The Hebrew paper version of Haaretz has a nice article about Bar Ilan university's Jewish books project (פרוייקט השו"ת). The project began in the late 1960s and is still far from completion. The idea was to collect all halachic literature ever written in a searchable database, along with bells and whistles such as Hebrew translations of Aramaic texts, and further down the road, scanned images of them alongside the content.
So far there are 220,000,000 indexed words in the database, representing a large cross section of rabbinical writings. That means you'd need to read 7534 words a day, every day of the year from age 10 to age 90, never taking a day off and never going back to read anything twice, merely to see all those words. If you want to understand them all, even without going back to re-check anything ever, you'll need six or seven centuries assuming you're a fast learner. And remember, the database isn't complete yet (and new things are being written as we sit here).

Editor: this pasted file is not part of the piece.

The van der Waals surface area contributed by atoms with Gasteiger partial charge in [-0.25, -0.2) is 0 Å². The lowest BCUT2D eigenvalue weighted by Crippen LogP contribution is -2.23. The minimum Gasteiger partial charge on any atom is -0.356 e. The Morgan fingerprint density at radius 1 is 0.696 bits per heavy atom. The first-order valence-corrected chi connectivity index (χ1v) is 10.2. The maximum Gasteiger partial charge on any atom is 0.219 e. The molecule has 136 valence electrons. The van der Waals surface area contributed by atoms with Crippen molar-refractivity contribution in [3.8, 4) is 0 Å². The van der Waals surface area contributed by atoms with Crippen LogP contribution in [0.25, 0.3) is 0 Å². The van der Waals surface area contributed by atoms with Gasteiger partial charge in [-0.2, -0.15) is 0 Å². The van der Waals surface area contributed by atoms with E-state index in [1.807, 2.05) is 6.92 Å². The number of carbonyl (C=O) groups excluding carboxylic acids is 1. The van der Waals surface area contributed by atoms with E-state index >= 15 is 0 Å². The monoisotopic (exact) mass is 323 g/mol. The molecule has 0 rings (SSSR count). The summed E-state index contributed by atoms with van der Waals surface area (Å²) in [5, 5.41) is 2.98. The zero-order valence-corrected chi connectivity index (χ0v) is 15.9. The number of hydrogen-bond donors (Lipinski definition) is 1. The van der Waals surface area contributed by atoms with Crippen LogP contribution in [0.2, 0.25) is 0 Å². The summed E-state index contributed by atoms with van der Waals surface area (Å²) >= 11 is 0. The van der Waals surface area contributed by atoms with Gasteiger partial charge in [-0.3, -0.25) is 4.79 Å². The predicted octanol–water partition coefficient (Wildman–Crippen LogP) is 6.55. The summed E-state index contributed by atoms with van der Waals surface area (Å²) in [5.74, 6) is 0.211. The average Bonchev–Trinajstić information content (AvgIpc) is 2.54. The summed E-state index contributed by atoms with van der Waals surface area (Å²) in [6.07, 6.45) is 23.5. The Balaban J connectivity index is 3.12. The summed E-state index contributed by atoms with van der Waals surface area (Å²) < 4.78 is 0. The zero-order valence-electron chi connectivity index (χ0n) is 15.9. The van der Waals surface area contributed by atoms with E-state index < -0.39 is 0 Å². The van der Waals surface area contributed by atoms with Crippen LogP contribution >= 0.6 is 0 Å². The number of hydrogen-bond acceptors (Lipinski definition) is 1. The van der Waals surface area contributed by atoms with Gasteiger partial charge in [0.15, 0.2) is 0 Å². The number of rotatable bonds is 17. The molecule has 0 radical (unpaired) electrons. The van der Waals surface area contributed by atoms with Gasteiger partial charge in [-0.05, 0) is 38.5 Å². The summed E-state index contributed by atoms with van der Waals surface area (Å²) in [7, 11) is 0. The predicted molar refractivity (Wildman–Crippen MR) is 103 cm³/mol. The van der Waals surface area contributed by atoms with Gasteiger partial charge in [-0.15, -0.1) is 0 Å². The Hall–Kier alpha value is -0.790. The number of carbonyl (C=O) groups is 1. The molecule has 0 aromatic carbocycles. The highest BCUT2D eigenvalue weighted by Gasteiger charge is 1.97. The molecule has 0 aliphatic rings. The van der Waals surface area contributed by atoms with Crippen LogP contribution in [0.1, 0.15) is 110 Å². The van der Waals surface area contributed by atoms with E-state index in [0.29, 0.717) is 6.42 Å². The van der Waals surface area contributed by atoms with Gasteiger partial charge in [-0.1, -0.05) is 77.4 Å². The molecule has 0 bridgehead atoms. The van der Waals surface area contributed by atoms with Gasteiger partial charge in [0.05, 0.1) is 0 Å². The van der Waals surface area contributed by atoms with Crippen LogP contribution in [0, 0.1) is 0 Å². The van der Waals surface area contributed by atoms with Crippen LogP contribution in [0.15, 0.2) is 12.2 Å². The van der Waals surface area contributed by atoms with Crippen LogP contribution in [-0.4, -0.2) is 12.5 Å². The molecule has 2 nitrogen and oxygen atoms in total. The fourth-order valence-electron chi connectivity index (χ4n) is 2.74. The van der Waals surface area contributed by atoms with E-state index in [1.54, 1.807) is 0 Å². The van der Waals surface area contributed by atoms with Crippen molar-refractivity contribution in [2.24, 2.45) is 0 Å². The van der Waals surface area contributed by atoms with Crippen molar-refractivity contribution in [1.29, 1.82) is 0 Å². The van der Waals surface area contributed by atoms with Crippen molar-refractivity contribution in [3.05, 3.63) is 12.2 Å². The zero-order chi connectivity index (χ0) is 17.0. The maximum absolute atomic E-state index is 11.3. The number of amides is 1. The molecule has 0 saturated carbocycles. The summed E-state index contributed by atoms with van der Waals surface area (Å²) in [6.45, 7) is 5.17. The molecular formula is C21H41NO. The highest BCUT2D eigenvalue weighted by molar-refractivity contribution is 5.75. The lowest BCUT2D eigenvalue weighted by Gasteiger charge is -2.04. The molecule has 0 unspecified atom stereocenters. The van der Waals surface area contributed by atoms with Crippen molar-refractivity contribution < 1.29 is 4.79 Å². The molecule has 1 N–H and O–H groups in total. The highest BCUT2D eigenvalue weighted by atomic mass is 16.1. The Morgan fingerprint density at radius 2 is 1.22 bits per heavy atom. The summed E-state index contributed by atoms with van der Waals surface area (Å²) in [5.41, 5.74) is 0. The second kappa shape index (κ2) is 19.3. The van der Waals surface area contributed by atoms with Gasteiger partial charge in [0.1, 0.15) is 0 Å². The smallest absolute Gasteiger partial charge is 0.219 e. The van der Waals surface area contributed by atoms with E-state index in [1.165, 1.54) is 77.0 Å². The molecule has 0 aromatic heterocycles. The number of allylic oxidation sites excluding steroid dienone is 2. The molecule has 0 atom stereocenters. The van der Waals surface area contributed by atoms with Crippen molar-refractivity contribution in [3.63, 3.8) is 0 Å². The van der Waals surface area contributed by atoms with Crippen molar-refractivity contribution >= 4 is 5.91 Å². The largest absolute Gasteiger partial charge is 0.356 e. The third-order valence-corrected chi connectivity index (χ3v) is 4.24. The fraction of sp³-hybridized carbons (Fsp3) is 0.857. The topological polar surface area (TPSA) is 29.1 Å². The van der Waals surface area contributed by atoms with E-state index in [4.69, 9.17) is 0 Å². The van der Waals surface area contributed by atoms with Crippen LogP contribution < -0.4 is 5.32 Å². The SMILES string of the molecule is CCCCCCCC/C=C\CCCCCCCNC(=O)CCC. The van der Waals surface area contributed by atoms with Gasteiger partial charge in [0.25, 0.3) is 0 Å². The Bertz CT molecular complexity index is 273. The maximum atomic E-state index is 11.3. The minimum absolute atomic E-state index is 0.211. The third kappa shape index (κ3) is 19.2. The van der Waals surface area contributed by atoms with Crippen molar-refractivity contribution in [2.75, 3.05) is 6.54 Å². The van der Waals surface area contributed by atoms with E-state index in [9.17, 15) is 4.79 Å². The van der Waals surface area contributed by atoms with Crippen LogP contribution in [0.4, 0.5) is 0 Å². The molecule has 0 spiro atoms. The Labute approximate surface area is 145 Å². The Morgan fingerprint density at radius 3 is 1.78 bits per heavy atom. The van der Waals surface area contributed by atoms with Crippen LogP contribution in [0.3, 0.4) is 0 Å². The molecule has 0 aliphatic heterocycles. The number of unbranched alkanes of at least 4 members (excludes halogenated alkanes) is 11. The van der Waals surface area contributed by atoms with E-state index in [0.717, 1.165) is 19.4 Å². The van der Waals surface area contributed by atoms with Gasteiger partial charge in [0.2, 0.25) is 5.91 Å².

The modern day affectation about how human knowledge has become too large for anyone to know all of it is of course true, but it's not new. The Jewish rabbinical literature alone passed the point of individual encompassing many centuries ago.
A friend and I recently did an interesting small experiment on this database. We asked it to count the number of times the word Jerusalem (ירושלים) appears in some of its various layers. Not Zion, Moriah, not Temple, nor any other permutation: simply the name of the city, straight.
In the Bible (Old Testament, of course): 670
Tosefta (a mishna-era compendium): 152
Extra tractates: מסכתות קטנות 149
Babylonian Talmud: 658
Jerusalem Talmud: 335
Halachic Midrash (a Talmud-era compendium): 197
Gaonic and Rishonim literature (roughly 7-17th centuries): 32,000